Botanical Name:Hibiscus tilliaceus
Species: H. tiliaceus
Synonyms: Talipariti tiliaceum (L.) Fryxell
Common names : Sea hibiscus, Beach hibiscus, Coastal (or coast) hibiscus, Coastal (or coast) cottonwood, Green cottonwood, Native hibiscus, Native rosella, Cottonwood hibiscus, Kurrajong, Sea rosemallow, Balibago (Tagalog), Malabago or malbago (Cebuano – Southern), Maribago (Cebuano – Northern), Waru (Javanese), Baru or bebaru (Malay), Pagu (Chamorro), Hau (Hawaiian), Fau (Samoan), Purau (Tahitian), and Vau tree.
Habitat: Hibiscus tilliaceus is native to coastal areas of Australia, South East Asia and the South Pacific It grows on the coastal swamps; edges of mangrove swamps.
Hibiscus tilliaceus is an evergreen tree growing to 8 m (26ft) with a trunk up to 15 cm (5.9 in) in diameter. The flowers of H. tiliaceus are bright yellow with a deep red center upon opening. Over the course of the day, the flowers deepen to orange and finally red before they fall. The branches of the tree often curve over time. The leaves are heart shaped and deep red in the var. rubra.
The flowers are pollinated by Insects. It is noted for attracting wildlife.
Climate: subtropical to tropical. Humidity: humid. Sea Hibiscus is suited to coastal environments. It tolerates salinity and waterlogging, and can grow in a variety of coastal sands and soils. pH Level: Acid, Neutral, Alkaline. Soil Type: Sandy, Loamy, Sandy loam. Light: Sunny, Light shade. Soil Moisture: Well-drained, Moist soil. Tolerates light frost. Found at elevations from sea level to 800m (2,600ft) in areas that receive 900–2,500mm (35–98in) of annual rainfall. Carbon Farming Solutions – Cultivation: minor global crop. Management: coppice (Describes the non-destructive management systems that are used in cultivation)
Young leaves and green barks are eaten as a famine food. Leaves are eaten, femented into a sauce, used as a substrate for tempeh starter culture or boiled in salt water to form a beverage called Onge tea . The flowers can be eaten as a potherb or dipped in batter and fried.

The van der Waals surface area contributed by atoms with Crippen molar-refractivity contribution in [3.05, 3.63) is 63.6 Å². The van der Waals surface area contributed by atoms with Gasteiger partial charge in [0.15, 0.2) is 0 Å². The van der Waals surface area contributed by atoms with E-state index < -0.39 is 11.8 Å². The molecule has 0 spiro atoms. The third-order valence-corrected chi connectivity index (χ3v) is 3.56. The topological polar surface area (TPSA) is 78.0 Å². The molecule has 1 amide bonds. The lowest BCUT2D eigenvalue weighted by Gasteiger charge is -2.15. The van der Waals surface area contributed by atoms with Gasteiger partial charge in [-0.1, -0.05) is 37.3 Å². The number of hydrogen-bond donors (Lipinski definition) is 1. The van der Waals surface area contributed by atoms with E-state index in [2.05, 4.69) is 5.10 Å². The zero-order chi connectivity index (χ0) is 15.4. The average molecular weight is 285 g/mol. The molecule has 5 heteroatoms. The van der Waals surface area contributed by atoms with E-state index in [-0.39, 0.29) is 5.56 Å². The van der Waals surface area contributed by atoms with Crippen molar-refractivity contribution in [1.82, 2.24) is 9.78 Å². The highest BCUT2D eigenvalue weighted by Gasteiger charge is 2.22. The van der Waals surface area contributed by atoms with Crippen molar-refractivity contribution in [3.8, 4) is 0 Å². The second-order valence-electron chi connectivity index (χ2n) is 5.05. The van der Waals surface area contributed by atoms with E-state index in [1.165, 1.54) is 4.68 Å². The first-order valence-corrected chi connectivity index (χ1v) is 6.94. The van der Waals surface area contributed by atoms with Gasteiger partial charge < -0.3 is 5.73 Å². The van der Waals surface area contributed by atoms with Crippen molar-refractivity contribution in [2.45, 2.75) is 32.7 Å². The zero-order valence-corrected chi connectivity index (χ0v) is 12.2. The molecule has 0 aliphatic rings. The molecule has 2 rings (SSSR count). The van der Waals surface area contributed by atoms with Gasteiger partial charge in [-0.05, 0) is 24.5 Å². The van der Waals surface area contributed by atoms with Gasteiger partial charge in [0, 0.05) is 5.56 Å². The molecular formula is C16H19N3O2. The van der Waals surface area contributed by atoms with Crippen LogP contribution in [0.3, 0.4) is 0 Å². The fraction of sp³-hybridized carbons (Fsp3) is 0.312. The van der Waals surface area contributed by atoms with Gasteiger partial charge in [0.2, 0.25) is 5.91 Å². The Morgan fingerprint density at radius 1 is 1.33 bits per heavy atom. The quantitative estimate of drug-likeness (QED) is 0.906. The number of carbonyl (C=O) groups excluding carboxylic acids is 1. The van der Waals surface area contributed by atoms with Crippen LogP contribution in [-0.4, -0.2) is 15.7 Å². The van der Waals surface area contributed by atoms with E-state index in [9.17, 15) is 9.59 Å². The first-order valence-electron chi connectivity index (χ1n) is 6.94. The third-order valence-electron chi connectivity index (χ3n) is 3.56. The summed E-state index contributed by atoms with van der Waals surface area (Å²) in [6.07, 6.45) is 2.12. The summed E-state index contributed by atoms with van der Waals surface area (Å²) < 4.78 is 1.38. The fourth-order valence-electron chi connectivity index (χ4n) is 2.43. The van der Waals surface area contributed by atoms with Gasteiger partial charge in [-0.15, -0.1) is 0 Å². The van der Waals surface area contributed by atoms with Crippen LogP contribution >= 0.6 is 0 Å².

In Indonesia hibiscus tiliaceus is also used for fermenting tempeh. The undersides of the leaves are covered in downy hairs known technically as trichomes to which the mold Rhizopus oligosporus can be found adhering in the wild. Soybeans are pressed into the leaf, and stored. Fermentation occurs resulting in tempeh.
The bark and roots may be boiled to make a cooling tea to cool fevers, and its young leafy shoots may be eaten as vegetables.
Medicinal Uses: Flowers have laxative properties.
The wood of H. tiliaceus has a specific gravity of 0.6. It has been used in a variety of applications, such as seacraft construction, firewood, and wood carvings. It is easy to plane and turns well, so it is regarded by many as a high quality furniture wood. Plant fibers taken from the stems have traditionally been used in rope making, while its bark has been used like cork, in sealing cracks in boats. Native Hawaiians used the wood to make iako (spars) for waa (outrigger canoes), mouo (fishing net floats), and au koi (adze handles). Kaula ilihau (cordage) was made from the bast fibers. Hau would be used to make ama (canoe floats) if wiliwili (Erythrina sandwicensis) was unavailable.
Hibiscus tiliaceus is widely used in Asian countries as a subject for the art of bonsai, especially Taiwan. The finest specimens are taken from Kenting National Park. Lending itself to free grafting, the leaf size is reduced fairly quickly. Its leaves are also used in cooking, as trays for steamed rice cakes .
Disclaimer : The information presented herein is intended for educational purposes only. Individual results may vary, and before using any supplement, it is always advisable to consult with your own health care provider.